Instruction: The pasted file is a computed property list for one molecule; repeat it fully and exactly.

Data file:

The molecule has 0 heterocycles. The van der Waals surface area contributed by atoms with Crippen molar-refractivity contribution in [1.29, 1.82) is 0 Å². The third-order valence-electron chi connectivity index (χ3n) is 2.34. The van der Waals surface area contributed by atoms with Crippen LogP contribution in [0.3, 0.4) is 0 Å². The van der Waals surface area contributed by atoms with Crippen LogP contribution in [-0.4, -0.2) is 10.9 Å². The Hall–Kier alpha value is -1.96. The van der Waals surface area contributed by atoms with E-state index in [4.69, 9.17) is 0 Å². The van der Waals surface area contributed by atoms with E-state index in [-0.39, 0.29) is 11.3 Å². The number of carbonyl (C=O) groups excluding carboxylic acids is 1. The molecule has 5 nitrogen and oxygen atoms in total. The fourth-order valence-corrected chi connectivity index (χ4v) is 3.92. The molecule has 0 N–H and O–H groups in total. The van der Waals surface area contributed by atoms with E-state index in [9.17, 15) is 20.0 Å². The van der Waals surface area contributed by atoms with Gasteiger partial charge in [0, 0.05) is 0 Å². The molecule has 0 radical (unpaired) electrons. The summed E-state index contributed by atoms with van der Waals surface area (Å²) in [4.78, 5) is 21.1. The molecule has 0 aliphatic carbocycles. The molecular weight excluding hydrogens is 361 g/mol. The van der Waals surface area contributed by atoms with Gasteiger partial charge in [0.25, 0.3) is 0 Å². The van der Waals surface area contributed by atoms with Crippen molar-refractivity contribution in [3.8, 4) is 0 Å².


The molecule has 0 heterocycles. The van der Waals surface area contributed by atoms with Crippen molar-refractivity contribution in [1.29, 1.82) is 0 Å². The third-order valence-electron chi connectivity index (χ3n) is 2.34. The van der Waals surface area contributed by atoms with Crippen LogP contribution in [0.3, 0.4) is 0 Å². The van der Waals surface area contributed by atoms with Crippen LogP contribution in [-0.4, -0.2) is 10.9 Å². The Hall–Kier alpha value is -1.96. The van der Waals surface area contributed by atoms with E-state index in [4.69, 9.17) is 0 Å². The van der Waals surface area contributed by atoms with E-state index in [-0.39, 0.29) is 11.3 Å². The number of carbonyl (C=O) groups excluding carboxylic acids is 1. The molecule has 5 nitrogen and oxygen atoms in total. The fourth-order valence-corrected chi connectivity index (χ4v) is 3.92. The molecule has 0 N–H and O–H groups in total. The van der Waals surface area contributed by atoms with E-state index in [9.17, 15) is 20.0 Å². The van der Waals surface area contributed by atoms with Gasteiger partial charge in [0, 0.05) is 0 Å². The molecule has 0 radical (unpaired) electrons. The summed E-state index contributed by atoms with van der Waals surface area (Å²) in [4.78, 5) is 21.1. The molecule has 0 aliphatic carbocycles. The molecular weight excluding hydrogens is 361 g/mol. The van der Waals surface area contributed by atoms with Gasteiger partial charge in [0.25, 0.3) is 0 Å². The van der Waals surface area contributed by atoms with Crippen molar-refractivity contribution in [3.8, 4) is 0 Å².